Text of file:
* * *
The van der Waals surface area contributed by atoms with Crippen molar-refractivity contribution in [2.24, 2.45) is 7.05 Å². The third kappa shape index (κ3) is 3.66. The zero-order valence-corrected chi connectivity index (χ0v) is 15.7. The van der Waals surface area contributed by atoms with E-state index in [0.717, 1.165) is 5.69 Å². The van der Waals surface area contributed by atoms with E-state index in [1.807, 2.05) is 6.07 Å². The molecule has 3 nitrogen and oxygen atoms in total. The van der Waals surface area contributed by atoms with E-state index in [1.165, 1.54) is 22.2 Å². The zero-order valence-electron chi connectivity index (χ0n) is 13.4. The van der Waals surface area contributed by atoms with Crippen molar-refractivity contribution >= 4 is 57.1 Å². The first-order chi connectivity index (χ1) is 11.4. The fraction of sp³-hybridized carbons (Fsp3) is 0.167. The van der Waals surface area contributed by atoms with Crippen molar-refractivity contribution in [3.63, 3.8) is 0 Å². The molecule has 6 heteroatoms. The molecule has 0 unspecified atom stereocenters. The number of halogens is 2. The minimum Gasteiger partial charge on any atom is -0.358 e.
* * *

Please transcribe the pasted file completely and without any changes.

The van der Waals surface area contributed by atoms with Crippen molar-refractivity contribution in [2.24, 2.45) is 7.05 Å². The third kappa shape index (κ3) is 3.66. The zero-order valence-corrected chi connectivity index (χ0v) is 15.7. The van der Waals surface area contributed by atoms with E-state index in [0.717, 1.165) is 5.69 Å². The van der Waals surface area contributed by atoms with E-state index in [1.807, 2.05) is 6.07 Å². The molecule has 3 nitrogen and oxygen atoms in total. The van der Waals surface area contributed by atoms with E-state index in [1.165, 1.54) is 22.2 Å². The zero-order valence-electron chi connectivity index (χ0n) is 13.4. The van der Waals surface area contributed by atoms with Crippen molar-refractivity contribution >= 4 is 57.1 Å². The first-order chi connectivity index (χ1) is 11.4. The fraction of sp³-hybridized carbons (Fsp3) is 0.167. The van der Waals surface area contributed by atoms with Crippen molar-refractivity contribution in [3.63, 3.8) is 0 Å². The molecule has 6 heteroatoms. The molecule has 0 unspecified atom stereocenters. The number of halogens is 2. The minimum Gasteiger partial charge on any atom is -0.358 e.